24-year-old pop star Selena Gomez recently announced she suffers from lupus—a disease where the body’s own immune system attacks itself—and has undergone chemotherapy to treat her symptoms. Many people were (and are) confused by her revelation: Isn’t chemotherapy for cancer? 

Here are some common misconceptions about lupus as well as the facts:

Misconception: Chemo is just for cancer. 

Reality: Chemotherapy drugs are used in the treatment of lupus, even though the autoimmune disease is in no way related to cancer. The chemotherapy drugs that work on lupus usually have immunosuppressive effects, meaning they stop the body from attacking itself. 

Misconception: You’ll know if you have lupus: It always shows up as an angry, butterfly-shaped rash across the face.

Reality: Just 40 percent of lupus patients have the butterfly, or malar, rash. 

Misconception: For those who do suffer from the facial rash, a couple of hours in direct sunlight can clear it up. 

Reality: Not only is UV light bad for butterfly rash, it can also cause systemic lupus flares, creating problems inside the body.

Misconception: Lupus is uncommon.

Reality: According to the Lupus Foundation of America, at least 1.5 million Americans have lupus—and 90% of those living with lupus are women.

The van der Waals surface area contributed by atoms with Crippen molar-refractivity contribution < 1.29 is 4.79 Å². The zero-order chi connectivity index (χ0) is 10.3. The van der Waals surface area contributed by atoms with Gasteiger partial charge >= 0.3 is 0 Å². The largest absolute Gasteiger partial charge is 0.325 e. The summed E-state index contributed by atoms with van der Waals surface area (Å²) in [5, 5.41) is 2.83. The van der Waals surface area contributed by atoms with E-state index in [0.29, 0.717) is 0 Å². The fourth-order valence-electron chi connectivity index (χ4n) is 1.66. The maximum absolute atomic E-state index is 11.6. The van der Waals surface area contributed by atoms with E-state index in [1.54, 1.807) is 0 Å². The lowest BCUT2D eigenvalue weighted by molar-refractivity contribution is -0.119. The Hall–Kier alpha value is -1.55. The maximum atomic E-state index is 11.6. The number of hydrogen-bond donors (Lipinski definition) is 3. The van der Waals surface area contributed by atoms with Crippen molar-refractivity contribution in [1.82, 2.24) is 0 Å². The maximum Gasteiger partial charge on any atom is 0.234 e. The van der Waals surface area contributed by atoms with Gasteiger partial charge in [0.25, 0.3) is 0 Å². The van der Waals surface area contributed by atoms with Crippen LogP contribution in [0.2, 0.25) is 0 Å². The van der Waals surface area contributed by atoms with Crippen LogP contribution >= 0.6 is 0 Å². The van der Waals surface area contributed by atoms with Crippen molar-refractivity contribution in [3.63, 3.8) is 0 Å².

Misconception: It’s rare to see lupus diagnosed in someone as young as Selena Gomez.

Reality: Diagnosis usually occurs during childbearing years: from ages 15 through 44. 

Misconception: Selena Gomez is the only celebrity living with lupus.

Reality: Seal, Nick Cannon, Toni Braxton and Lady Gaga have all gone on record saying they suffer from lupus. Michael Jackson was diagnosed in 1986. The disease is two to three times more common in people of color than among Caucasians.

Misconception: Lupus is incurable and almost always deadly.

Reality: 25 years ago, according to the Lupus Research Institute, only 40 percent of people diagnosed with lupus were expected to live more than three years. Now, the vast majority can be expected to enjoy a normal lifespan. 

 

Sources:

  1. Molly’s Fund
  2. Cleveland Clinic
  3. Lupus Research Institute
  4. National Institutes of Health
  5. Ranker
  6. Lupus.org